In this research, we have developed a bandwidth-centric job communication model that captures the interaction and impact of simultaneously co-allocating jobs across multiple clusters. We compare our dynamic model with previous research that utilizes a fixed execution time penalty for co-allocated jobs. We explore the interaction of simultaneously co-allocated jobs and the contention they often create in the network infrastructure of a dedicated computational multi-cluster.

    We have also developed several bandwidth-aware co-allocating meta-schedulers. These schedulers take inter-cluster network utilization into account as a means by which to mitigate degraded job run-time performance. By making use of a bandwidth-centric parallel job communication model we are able to evaluate the performance of multi-cluster scheduling algorithms that focus not only on node resource allocation, but also on shared inter-cluster network bandwidth.

    BeoSim is a discrete-event simulator that has been implemented for the purpose of studying multi-site parallel job scheduling algorithms in the context of a multicluster computational grid. It is not presently available for download; however, there are several other grid simulators that are. See the "Related Research" section on the right for more information.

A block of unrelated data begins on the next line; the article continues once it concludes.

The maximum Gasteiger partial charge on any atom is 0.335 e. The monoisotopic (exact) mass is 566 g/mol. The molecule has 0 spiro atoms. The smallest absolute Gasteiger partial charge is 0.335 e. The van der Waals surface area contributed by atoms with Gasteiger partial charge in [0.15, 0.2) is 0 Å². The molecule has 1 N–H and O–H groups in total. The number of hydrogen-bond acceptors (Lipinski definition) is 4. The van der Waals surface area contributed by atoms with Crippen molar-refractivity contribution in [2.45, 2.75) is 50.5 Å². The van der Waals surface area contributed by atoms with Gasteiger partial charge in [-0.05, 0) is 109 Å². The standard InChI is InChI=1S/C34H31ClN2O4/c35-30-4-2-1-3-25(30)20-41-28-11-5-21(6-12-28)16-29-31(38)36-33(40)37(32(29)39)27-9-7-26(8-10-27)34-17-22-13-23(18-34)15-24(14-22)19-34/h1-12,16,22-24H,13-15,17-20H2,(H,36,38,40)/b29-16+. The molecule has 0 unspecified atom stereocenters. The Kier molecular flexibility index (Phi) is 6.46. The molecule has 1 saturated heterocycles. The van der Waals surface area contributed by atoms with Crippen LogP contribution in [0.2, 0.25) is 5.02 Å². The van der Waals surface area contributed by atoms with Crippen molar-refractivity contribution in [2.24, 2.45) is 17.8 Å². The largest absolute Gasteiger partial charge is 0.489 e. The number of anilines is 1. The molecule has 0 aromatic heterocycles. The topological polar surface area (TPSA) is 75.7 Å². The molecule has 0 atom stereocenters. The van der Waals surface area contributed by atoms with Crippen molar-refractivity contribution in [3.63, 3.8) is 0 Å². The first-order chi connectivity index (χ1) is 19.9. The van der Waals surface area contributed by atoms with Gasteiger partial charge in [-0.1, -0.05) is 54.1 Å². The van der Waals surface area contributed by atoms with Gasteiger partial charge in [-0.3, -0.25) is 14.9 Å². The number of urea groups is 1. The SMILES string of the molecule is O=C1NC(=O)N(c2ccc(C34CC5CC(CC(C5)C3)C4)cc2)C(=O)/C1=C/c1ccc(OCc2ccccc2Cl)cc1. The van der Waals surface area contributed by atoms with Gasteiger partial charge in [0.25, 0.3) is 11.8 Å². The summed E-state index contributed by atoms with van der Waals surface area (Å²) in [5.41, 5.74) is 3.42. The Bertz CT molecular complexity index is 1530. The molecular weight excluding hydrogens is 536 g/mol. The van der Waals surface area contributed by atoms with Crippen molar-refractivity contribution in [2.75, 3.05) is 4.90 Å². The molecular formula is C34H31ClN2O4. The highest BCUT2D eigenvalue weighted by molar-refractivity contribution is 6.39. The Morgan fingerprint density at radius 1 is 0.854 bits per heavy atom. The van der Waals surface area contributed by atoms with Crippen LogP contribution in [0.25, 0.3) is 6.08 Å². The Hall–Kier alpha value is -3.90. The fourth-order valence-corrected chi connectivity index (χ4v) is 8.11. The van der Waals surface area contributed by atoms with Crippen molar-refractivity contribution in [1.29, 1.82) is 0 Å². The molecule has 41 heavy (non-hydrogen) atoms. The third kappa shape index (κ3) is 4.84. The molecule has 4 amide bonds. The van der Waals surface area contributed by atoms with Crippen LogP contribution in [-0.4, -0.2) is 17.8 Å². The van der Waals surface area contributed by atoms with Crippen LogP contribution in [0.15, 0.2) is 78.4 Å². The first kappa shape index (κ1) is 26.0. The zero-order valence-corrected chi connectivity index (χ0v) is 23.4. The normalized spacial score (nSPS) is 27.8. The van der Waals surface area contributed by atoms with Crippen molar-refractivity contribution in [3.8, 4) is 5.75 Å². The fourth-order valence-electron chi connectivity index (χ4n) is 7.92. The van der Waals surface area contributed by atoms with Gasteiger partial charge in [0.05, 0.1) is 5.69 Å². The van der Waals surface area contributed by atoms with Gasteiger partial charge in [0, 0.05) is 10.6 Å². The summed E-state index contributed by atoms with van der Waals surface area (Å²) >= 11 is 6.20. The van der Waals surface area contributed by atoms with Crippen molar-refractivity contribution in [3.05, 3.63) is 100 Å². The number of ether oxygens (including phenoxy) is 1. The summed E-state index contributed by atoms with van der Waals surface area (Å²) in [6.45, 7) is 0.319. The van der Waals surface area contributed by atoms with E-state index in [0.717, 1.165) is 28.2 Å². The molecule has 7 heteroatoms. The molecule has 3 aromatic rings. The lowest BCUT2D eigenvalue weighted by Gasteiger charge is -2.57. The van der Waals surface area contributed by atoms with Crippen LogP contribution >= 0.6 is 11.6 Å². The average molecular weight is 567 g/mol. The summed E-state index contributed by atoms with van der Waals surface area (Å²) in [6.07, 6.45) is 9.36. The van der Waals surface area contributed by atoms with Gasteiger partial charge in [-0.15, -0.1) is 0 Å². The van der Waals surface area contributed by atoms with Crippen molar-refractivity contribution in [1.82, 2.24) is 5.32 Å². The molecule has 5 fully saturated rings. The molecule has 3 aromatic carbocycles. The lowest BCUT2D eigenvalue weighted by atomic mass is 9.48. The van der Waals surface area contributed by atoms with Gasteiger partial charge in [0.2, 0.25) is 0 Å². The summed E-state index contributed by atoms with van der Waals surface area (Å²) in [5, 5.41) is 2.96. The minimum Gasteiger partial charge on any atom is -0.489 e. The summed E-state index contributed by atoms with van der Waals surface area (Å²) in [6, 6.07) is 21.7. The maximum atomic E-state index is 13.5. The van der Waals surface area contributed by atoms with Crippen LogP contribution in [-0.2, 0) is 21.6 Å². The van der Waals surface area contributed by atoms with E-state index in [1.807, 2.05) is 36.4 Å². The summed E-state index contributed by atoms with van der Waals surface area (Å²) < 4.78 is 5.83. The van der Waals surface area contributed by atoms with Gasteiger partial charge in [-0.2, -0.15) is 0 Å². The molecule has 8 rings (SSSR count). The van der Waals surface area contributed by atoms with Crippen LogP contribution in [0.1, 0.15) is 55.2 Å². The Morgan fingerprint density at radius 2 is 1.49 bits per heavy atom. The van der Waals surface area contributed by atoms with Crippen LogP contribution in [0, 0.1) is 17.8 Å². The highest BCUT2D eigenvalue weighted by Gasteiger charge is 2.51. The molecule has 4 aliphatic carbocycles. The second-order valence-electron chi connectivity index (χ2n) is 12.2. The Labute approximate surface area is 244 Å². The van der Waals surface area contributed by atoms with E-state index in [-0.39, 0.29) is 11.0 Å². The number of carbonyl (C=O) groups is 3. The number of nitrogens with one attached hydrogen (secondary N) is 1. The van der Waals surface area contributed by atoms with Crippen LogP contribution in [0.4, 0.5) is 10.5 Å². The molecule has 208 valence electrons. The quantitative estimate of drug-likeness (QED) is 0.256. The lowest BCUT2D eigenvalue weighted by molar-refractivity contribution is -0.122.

Web Stats      
  • Detailed Stats

  • eXTReMe Tracker
    Current Team      
  • William M. Jones
    • Project Leader, Coastal Carolina University
  • Nathan A. DeBardeleben
    • Los Alamos National Laboratory
  • John T. Daly
    • Center for Exceptional Computing, DoD
    Former Members      
  • Louis W. Pang
    • Lead Programmer, Currently at OPNET
  • Michael F. Bassily
    • Visualizer Programmer, Currently at Clemson University
  • Nishant Shrivastava
    • Workload Generation, Currently at Cisco
  • Walter B. Ligon III
    • PhD Advisor, Currently at Clemson University
  • Daniel Stanzione
    • Colleague, Currently at ASU
    Related Research      
  • DARPA Exascale Report
  • Green Computer Science
  • Dynamic Virtual Clustering
  • HECIOS I/O Simulator
  • GSSIM Grid Scheduling Simulator
  • GridSim Grid Simulator
  • SimGrid Grid Simulator
  • OptorSim Grid Simulator
  • Bricks Grid Simulator
  • Parallel Job Scheduling
  • Parallel Job Scheduling Strategies Workshop
  • Parallel Workload Archive
  • Computer Security Conference 2008
  • Proposal Goals
  • Current Goals
  • Previous Goals
  • Proposal
  • Initial problem addressed
  • Visualizer specification
  • Possible Publication Venues      
  • ISPASS 2006 -- Due Oct. 7, 2005
  • ICPADS 2006 -- Due Jan. 15, 2006
  • ICPP 2006 -- Due Feb. 1, 2006
  • TCPP Announce -- Archives
  • Cluster and Grid Computing -- Journals and Confs
  • Cluster and Grid Computing - Local (Modified) Copy (Fall 2006)
  • Conferences
  • Conferences - Local Copy